Inside Ellen Pompeo's Behind-The-Scenes Drama With Isaiah Washington

Fans of "Grey's Anatomy" have witnessed plenty of binge-worthy on-screen drama throughout its nearly two decades on television. But those following the hit ABC medical show's behind-the-scenes developments were also trying to keep up with the issues going on between cast members and crew, ScreenRant noted. In fact, showrunner Shonda Rhimes implied she learned crucial lessons on "Grey's" that she has implemented in subsequent projects. "I learned the hard way," Rhimes said on the Oprah Winfrey Network in 2012.

"Scandal" star Kerry Washington raved about the behind-the-scenes atmosphere on the show, praising Rhimes's diligence throughout the casting process. "When I look at our cast and how much we love each other, it's not magic ... Shonda Rhimes vetted these actors like we were going to be in the administration," Kerry told Winfrey. While Rhimes didn't mention "Grey's Anatomy" by name, she explained that she had previously found herself working with "groups of people that don't gel as well, as we all know." However, Oprah's follow-up question about Katherine Heigl's controversial remarks about the show indicated they were indeed talking about "Grey's Anatomy" and its plentiful off-screen drama.

The issues began even before the show aired in March 2005, leading to enduring resentment between Isaiah Washington, Patrick Dempsey, and Ellen Pompeo. While Isaiah and Dempsey's feud had serious consequences that led to the former's premature exit from the show, his issues with Pompeo were more personal — and Isaiah feels Pompeo's private life shouldn't have that sort of impact on his career. 

Ellen Pompeo felt a Black love interest hit 'too close to home'

Isaiah Washington originally wanted to audition for the role of Dr. Derek Shepherd, but Ellen Pompeo, who plays Dr. Meredith Grey on "Grey's Anatomy," wasn't onboard with the idea, he said on Tavis Smiley's podcast in October 2021, according to Us Weekly. "I was paid $10,000 not to take the audition. Or do any television. I took the money," said "The 100" alum. But Washington later changed his mind and auditioned anyway. The next problem he encountered was Pompeo, who didn't want her on-screen love interest to be Black, as it would too closely resemble her own life. "She made the executive decision [not to hire me] because she had a Black boyfriend, she didn't feel comfortable," added Washington, who ended up being cast as Dr. Preston Burke.

Washington knows this because Pompeo, who's now married to music producer Chris Ivery, later told him about it. "She said that to me at catering once I was actually on the show as Dr. Burke. I was passed over, it was over," he told Smiley. While Pompeo's rep didn't respond to Insider's request for comment following his wide-ranging interview with Smiley, she spoke to the New York Post in 2013 about it. "Shonda [Rhimes] really wanted to put a Black man in the mix. I didn't think they were really going to put an interracial couple on the show and I didn't want him. It was too close to home."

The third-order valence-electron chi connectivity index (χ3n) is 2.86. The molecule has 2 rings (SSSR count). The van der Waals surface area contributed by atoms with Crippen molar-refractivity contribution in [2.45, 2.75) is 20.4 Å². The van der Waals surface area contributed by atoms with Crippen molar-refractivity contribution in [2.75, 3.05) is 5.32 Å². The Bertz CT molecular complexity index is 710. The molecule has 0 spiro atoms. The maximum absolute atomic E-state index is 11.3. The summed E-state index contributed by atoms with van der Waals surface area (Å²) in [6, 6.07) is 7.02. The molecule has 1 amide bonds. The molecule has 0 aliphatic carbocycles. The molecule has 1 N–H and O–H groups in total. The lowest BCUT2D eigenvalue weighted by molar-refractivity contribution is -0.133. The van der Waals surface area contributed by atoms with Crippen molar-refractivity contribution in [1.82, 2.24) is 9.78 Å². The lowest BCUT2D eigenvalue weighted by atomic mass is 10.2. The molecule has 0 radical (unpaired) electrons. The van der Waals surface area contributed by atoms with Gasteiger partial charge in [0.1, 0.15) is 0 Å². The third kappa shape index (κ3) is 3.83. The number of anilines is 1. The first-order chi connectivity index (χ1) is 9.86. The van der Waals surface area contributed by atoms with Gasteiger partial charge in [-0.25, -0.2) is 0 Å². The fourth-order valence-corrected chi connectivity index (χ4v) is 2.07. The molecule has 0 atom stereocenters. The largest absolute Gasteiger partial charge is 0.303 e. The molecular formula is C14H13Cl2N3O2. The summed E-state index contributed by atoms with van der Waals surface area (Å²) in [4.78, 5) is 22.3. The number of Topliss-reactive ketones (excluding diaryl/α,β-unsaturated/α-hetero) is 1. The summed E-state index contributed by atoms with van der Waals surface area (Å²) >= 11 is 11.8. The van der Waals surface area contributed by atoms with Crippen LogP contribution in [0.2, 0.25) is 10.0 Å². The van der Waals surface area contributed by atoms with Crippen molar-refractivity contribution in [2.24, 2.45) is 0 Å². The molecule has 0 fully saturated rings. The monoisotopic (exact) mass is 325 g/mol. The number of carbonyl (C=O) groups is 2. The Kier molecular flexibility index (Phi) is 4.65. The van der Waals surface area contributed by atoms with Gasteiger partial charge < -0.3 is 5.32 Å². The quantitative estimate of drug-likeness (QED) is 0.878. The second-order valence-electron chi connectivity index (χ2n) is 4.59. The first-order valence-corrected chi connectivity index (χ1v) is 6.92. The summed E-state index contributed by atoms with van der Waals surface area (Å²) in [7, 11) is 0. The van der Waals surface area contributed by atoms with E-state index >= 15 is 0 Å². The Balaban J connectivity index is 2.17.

Isaiah Washington accused Ellen Pompeo of covering for Patrick Dempsey

Isaiah Washington continued to have issues with Dr. Derek Shepherd, whose part was given to Patrick Dempsey. "[He] was not a nice guy from day one," Washington on Tavis Smiley's podcast, via Insider. Describing Dempsey as "a total tyrant" and a "pilot poison," Washington accused Ellen Pompeo of participating in a wider plot to cover up on-set issues by accepting "$5 million dollars under the table" to "not tell the world how toxic and nasty Patrick Dempsey really was."

Washington was fired from "Grey's Anatomy" ahead of Season 4, a few months after finding himself in hot water for reportedly using a homophobic slur in reference to T.R. Knight during an argument with Dempsey in October 2006, People reported. Washington issued a public statement shortly after the incident, according to the report. "I sincerely regret my actions and the unfortunate use of words during the recent incident on-set," he said. "Both are beneath my own personal standards." Washington later denied having hurled the insult, according to CNN. In June 2007, ABC announced Washington would not return to "Grey's Anatomy," The Washington Post reported. 

In his interview with Smiley, Washington argued he had been chosen as the "scapegoat" from the beginning amid the producers' attempt to hide the wide-ranging issues taking place behind-the-scenes. "It was an agenda to cover up for the toxic and bad behavior of many of my former castmates on that show," he said, according to Us Weekly.